WASHINGTON -- The Alice-in-Wonderland quality of legislating in Congress was typified this week. The Democratic Congress quickly passed a national health insurance bill, drafted in secret and protected from amendment, that constitutes the most important legislation of this session. While designed for a presidential veto, it is national health insurance -- through the front, not the back, door. Democrats view it as no-lose: either landmark health care will be enacted over President George W. Bush's veto, or, if overridden, they'll have a lovely 2008 campaign issue.
This outcome was previewed a week ago by Democratic Leader Steny Hoyer and Republican Whip Roy Blunt in a colloquy on the House floor. Blunt questioned the procedure under which radical expansion of the State Children's Health Insurance Program (SCHIP) would be passed as a "bill that has not been debated." No matter, Hoyer replied. It will not really be a new bill because "there will be nothing, I think, in the bill that was not in the House or Senate bills" that were passed previously. Such is the sad state of congressional procedure today.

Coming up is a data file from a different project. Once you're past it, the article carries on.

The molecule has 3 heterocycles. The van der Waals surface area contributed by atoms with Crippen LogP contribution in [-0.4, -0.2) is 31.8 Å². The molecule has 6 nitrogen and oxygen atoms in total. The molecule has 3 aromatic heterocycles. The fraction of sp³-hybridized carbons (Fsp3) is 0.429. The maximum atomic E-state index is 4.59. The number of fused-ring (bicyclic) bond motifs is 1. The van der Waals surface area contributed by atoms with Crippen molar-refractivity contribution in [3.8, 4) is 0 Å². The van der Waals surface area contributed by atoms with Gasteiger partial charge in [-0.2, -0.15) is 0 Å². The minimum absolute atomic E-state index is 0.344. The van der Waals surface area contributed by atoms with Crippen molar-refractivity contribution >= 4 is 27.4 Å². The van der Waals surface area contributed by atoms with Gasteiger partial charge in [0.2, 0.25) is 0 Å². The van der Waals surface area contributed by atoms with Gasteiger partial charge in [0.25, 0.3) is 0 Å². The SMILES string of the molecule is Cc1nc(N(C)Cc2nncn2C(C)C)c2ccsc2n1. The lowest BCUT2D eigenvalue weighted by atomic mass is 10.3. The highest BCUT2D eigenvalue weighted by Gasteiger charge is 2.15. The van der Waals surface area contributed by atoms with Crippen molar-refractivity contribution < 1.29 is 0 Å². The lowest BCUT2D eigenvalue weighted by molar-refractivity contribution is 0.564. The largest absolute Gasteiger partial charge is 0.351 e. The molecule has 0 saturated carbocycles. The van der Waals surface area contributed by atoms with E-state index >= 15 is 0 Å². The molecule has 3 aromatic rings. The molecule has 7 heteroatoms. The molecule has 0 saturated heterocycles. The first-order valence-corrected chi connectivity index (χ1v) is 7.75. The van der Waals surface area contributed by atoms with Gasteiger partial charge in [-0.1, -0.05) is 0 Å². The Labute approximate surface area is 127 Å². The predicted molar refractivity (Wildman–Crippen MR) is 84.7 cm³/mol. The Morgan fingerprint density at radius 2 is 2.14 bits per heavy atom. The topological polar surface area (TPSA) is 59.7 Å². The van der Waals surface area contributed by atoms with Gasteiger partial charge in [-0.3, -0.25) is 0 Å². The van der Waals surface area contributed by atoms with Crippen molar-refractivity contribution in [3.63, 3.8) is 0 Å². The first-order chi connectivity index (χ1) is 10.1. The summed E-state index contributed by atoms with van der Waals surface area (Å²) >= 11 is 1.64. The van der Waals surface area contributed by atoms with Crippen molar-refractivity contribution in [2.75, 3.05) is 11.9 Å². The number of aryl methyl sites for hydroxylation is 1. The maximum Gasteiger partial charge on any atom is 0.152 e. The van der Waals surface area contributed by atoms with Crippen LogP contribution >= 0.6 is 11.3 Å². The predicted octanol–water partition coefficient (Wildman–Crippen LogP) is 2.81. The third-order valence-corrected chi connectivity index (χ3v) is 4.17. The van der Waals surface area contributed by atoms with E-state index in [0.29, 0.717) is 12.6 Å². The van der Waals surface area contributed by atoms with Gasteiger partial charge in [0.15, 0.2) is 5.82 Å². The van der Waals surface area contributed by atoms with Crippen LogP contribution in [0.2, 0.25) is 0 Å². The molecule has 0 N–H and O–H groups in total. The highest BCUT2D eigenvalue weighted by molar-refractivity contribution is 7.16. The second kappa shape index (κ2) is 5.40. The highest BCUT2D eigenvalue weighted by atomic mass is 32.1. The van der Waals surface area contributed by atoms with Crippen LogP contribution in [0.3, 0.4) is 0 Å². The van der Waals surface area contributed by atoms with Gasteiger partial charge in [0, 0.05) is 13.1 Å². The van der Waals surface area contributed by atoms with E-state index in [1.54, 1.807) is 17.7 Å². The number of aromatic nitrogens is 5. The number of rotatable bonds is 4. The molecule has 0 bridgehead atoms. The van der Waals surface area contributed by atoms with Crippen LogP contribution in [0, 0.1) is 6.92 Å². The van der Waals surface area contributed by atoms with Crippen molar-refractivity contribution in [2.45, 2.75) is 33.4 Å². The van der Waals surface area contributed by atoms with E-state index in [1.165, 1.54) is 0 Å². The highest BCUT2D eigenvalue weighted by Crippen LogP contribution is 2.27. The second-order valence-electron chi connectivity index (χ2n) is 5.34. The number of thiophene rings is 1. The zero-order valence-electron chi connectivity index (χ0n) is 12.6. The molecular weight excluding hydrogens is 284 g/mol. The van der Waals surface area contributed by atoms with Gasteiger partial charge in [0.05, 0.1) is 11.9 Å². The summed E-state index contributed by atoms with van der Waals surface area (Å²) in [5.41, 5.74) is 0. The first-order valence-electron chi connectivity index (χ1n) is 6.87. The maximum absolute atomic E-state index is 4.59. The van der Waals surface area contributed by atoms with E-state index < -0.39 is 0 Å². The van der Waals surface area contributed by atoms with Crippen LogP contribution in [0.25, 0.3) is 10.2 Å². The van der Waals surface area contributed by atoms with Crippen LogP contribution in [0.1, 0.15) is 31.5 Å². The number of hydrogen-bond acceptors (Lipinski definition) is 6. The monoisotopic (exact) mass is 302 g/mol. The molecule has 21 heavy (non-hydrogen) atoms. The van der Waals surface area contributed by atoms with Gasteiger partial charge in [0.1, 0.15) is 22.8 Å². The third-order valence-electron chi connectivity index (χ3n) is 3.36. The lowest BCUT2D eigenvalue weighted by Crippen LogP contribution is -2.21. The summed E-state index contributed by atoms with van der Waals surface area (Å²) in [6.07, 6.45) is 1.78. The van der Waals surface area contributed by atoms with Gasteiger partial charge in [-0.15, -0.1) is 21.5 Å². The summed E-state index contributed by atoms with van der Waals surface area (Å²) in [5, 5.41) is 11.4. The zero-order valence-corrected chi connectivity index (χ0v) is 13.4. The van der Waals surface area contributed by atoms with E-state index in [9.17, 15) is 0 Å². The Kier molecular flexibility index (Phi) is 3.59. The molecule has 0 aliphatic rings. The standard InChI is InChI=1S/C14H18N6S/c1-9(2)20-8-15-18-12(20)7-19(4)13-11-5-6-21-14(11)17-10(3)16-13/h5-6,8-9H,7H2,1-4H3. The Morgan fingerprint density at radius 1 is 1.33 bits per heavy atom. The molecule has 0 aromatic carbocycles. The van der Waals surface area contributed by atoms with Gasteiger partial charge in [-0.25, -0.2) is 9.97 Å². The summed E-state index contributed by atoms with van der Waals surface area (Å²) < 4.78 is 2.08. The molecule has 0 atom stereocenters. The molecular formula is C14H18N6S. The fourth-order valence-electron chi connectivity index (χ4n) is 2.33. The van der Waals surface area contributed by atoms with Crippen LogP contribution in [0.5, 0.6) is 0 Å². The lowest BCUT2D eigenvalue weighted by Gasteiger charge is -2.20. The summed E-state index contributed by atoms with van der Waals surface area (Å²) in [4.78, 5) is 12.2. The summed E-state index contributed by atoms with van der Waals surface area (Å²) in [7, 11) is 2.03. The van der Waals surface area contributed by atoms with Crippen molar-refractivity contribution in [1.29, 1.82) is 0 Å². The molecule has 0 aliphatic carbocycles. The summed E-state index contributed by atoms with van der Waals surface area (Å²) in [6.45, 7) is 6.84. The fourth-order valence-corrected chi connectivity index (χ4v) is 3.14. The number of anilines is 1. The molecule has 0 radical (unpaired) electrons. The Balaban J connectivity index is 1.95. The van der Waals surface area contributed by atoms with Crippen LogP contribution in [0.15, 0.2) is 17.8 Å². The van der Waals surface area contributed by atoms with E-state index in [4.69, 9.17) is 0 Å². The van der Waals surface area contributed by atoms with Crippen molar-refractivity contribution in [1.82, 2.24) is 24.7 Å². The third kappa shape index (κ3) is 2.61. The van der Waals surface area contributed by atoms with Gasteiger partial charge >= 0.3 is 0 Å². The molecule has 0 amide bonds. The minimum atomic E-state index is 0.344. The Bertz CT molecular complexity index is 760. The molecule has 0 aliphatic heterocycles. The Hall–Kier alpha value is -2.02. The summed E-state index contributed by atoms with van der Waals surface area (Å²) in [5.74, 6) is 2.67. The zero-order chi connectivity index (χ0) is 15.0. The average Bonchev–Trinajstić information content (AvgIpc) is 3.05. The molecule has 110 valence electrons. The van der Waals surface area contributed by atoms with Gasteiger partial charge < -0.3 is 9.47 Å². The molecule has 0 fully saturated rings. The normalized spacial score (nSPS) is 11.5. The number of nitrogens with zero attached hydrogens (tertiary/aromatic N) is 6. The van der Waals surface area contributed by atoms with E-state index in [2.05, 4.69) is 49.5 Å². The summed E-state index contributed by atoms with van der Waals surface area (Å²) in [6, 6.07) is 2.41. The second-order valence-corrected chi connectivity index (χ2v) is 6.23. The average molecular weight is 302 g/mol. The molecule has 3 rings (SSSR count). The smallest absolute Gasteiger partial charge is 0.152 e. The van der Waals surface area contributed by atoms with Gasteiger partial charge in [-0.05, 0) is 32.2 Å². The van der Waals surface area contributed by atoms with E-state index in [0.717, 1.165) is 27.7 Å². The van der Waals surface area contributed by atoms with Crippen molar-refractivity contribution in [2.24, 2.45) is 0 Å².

This business as usual on Capitol Hill is worth noting because SCHIP extension covers much more than the poor children originally intended to be helped. The new bill covers families with income up to $82,000 a year, threatening to crowd out the private health industry. Only Congress could conceive making families simultaneously eligible for SCHIP to help the poor and AMT (the alternative minimum tax) to punish the rich.
SCHIP was conceived in 1997 by the Republican-controlled Congress, still uneasy about defeating Hillary Clinton's health care plan four years earlier and intending to provide supplementary health insurance for poor children. When Democrats took control of Congress this year, they sought to transform a relatively modest program into a government takeover of health care. Separate bills were passed in the House and Senate months ago along party lines, but Republican senators blocked a Senate-House conference to iron out the differences.
Following the summer break, key Democrats started meeting behind closed doors -- Republicans excluded -- the weekend of Sept. 14-15, seeking a way for the House to pass the Senate bill and send it to the president. The finished product was not put in Republican hands until 6:30 p.m. on Monday, Sept. 24, with the vote scheduled for 24 hours later and no chance to vote for a substitute, much less amend the bill. It extends SCHIP to families up to 400 percent of poverty ($82,000 a year) in New York, 350 percent in New Jersey and 300 percent elsewhere. States also can extend the aid to childless adults. Indeed, "children" includes anyone less than 21 years of age.
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